Add the weather forecast into your calculations when planning fall weed control.
It’s prime weed control season for perennial weeds like Canada thistle and winter annuals and acting now can help you, come spring.
“A lot of the winter annuals are starting to become problems because if we don’t do any kind of control in the fall, they get going early in the spring,” Lionel Kaskiw, a provincial farm production extension specialist said during a Sept. 23 CropTalk webinar.
By the next spring they’re frequently too big to kill, or if they can be controlled at all, are too expensive to control, he said, noting that makes September and October the best time to control winter annuals.
It’s the perfect time to control perennials too, as those plants are taking their cue from the colder weather and are storing sugars for the coming season, giving herbicides the perfect mechanism to hitch a ride down to the roots.
At the same time, Kaskiw cautioned, producers will need to carefully match their spray windows to the active growth of the weeds.
Why it matters: Both winter annuals and perennials are more easily controlled in fall, but producers may want to check the thermometer and the forecast to get the best spray window.
Kaskiw cautioned against spraying too early in the morning, when plants are still recovering from the overnight lows, or too late in the day, when the active ingredients in the herbicide have less time to move through the plant.
Timing will also play a role in post-harvest perennial control, he noted. Canada thistle, one of the major perennials producers look to control this time of year, is best sprayed with three or four new leaves.
“Even if you see the plants that look kind of funny, if you were straight cutting or swathing and the plant will look like it has a six-inch stem but then it’s throwing out new leaves, those leaves would still take up chemical,” he said.
Quackgrass control, likewise, is most effective when growth reaches six to eight inches; dandelion is best targeted when rosettes are six inches in diameter and foxtail barley should be showing new growth.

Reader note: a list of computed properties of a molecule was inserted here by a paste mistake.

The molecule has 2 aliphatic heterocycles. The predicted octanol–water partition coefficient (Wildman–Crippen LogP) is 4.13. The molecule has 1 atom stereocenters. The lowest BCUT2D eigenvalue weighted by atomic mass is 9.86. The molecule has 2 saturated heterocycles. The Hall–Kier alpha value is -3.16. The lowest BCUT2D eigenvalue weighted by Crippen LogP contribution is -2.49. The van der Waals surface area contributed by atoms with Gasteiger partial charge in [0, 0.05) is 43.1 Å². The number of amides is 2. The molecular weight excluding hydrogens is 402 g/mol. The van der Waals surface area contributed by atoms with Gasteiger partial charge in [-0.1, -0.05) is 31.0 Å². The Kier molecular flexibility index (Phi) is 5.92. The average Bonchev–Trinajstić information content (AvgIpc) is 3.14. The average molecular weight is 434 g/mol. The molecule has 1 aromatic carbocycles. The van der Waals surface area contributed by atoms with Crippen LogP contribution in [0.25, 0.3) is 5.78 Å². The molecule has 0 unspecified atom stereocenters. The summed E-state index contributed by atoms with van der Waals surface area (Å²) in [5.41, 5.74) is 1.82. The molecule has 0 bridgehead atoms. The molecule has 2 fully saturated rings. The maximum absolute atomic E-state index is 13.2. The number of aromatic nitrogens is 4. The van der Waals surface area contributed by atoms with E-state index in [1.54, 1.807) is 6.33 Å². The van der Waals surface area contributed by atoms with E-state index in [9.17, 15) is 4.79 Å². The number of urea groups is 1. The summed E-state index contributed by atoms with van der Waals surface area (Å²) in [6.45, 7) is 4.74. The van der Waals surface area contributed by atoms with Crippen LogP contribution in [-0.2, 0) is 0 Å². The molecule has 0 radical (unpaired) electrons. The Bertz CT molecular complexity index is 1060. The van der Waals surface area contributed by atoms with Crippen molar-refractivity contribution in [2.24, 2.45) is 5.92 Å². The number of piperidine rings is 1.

More producers have noted issues with foxtail barley in the last several years, Kaskiw noted.
On the other end of the temperature spectrum, nature might be providing its own weed control if overnight temperatures plunge.
Kaskiw urged farmers to take stock of frost damage when making spraying decisions. Spray will do little to control a plant unless around 60 per cent of leaves are still green and growing, Kaskiw noted.
If there is active growth and 50-60 per cent of the plant is still green after a light frost, producers can likely still spray the next day, assuming temperatures rise past 10 C. Ideally, there would also be no frost in the forecast for several days following.
“If you can, try not to be spraying on a day where they’re calling again for a frost that night, because it really limits the amount of time the product can be moved through the plant,” Kaskiw said. “If you can, giving the plants an extra 24 hours after frost will be good, because they just get the opportunity to start regrowing again.”
Once temperatures dip below -4 C for hours at a time, however, producers are advised to wait several days to assess weed survival.
“Some producers have told me that sometimes when we get this frost and then get the plant growing again, they get even better kill, so just because we get a killing frost doesn’t mean that we’re done spraying for the fall,” Kaskiw said. “Keep going back out to those fields and monitoring those fields and see what kind of growth you’re getting back.”
Of the winter annuals, something like narrow-leaved hawk’s beard or stinkweed will have the most tolerance for the cold, according to the province, while something like cleavers or night-flowering catchfly are more likely to fall prey to frost.
Product rates may also play into how successful fall weed control is.
Weeds hardened from frost may take a heavier application, Kaskiw noted, while products like ammonium sulphate may increase herbicide uptake under cold conditions.
“Get out there; see what’s happening,” he said. “We’re getting some different weather events going through. We’ve had some frost. We’ve had some rainfall. We’re getting a lot of growth happening out there, so go out there, see what you’ve got for weeds, whether they be annuals, perennials or winter annuals.”
Annual weeds, much of which may be volunteer crop from seeds out the back of the combine, will often not require treatment, given the short growth window before a killing frost, he noted.
In some cases, such as volunteer canola, it is better actually for those seeds to germinate now, with winterkill around the corner, than have those seeds overwinter and become an issue next year, he added.